Amgueddfa Cymru


We are currently recruiting housekeeping volunteers at St.Fagans to help look after the displays in the historic houses and Castle. This is a new scheme that is open to anyone who would like to get involved and learn more about traditional housekeeping techniques. Many of which still have a use today, such as using natural herbs and flowers to repel moths from precious woollen jumpers.

With your help we would also like to enhance the interpretation of the buildings by putting more of the collections on display and reintroduce traditional crafts to create replica items, such as rag rugs, baskets and wicker carpet beaters.

Training will be provided, so no previous experience is required, all we ask in return is a few hours of your time a week.  This is a pilot project, so even if the days currently on offer are not suitable please do still get in contact and register your interest.

As part of the project we have converted one of the cottages at Llwyn yr Eos farm into a base for housekeeping volunteers, with studios and a comfortable place to relax.

If you are interested in becoming a housekeeping volunteer please follow this link and we look forward to hearing from you.

One of the joys of working in the world of contemporary art is the opportunity it presents to hear information directly from the artist.

On Friday we are lucky enough to have such an opportunity from two artists who were commissioned to make works for Fragile? Clare Twomey and Claire Curneen (12/06/2015 at 1.05pm).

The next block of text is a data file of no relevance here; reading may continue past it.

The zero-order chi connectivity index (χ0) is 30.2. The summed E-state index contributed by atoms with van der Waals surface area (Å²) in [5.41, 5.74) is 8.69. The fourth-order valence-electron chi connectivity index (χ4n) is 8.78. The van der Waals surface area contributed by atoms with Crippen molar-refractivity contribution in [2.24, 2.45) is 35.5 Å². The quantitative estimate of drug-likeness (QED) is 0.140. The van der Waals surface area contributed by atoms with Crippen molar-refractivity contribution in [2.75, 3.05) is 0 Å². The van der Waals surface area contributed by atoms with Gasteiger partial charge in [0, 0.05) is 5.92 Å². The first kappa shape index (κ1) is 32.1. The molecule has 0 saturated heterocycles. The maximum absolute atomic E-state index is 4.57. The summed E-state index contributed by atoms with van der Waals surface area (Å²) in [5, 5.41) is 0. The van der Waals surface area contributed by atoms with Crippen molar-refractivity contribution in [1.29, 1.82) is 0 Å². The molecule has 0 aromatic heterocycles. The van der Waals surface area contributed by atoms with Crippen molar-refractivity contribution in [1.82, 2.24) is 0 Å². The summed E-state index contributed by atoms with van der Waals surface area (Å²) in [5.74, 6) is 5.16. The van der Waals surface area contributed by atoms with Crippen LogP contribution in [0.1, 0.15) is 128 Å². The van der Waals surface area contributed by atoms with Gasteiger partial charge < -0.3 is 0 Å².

Fragile? In Conversation with the Artists, Clare Twomey and Claire Curneen

In preparation for this we have collated sources of information on the two artists:

Clare Twomey

Clare Twomey is a British artist and a research fellow at the University of Westminster who works with clay in large-scale installations, Sculpture and site-specific works. Her work in Fragile? is a version of "Consciousness/Conscience" (

A statement on her University of Westminster Research Fellow profile reads:

"A great deal of my projects my practice can be understood as "post-studio ceramics", my work engages with clay yet often at a critical distance. I have in the past five years negotiated the realms of performance, serial production, and transience, and often involve site-specific installations. I am especially concerned with the affective relations that bind people and things, and how objects can enable a dialogue with the viewer. Clay is my constant medium as it embodies notions of permanence and inheritance, and has a profound connection with the everyday."

Over the past 10 years she has exhibited at the Victoria and Albert Museum, Tate, Crafts Council, Museum of Modern Art Kyoto Japan, the Eden Project, York Museum, Denver Art Museum and the Royal Academy of Arts.

Information sourced (and further available) from the following websites:

Claire Curneen

Claire Curneen is a tutor at Cardiff School of Art and Design. Her work is distinct for its figurative representation which draws us into a world of narrative. She has two works in Fragile? one piece already owned by the museum 'In the Tradition of Smiling Angels' from 2007 (View work in Art Online) and a work commissioned by the Derek Williams Trust called 'Touched'.

A statement on her website reads: " As one of the UK's foremost ceramic artists Curneen draws us into a world of narrative, where the tension between the real and the imagined is played out before us. Her ceramic figures have an imposing presence which tap into our desires, fears and mysteries....These figures bear bold narratives of human experiences and explore themes around death, rebirth and the sublime, which are both subtle and dramatic."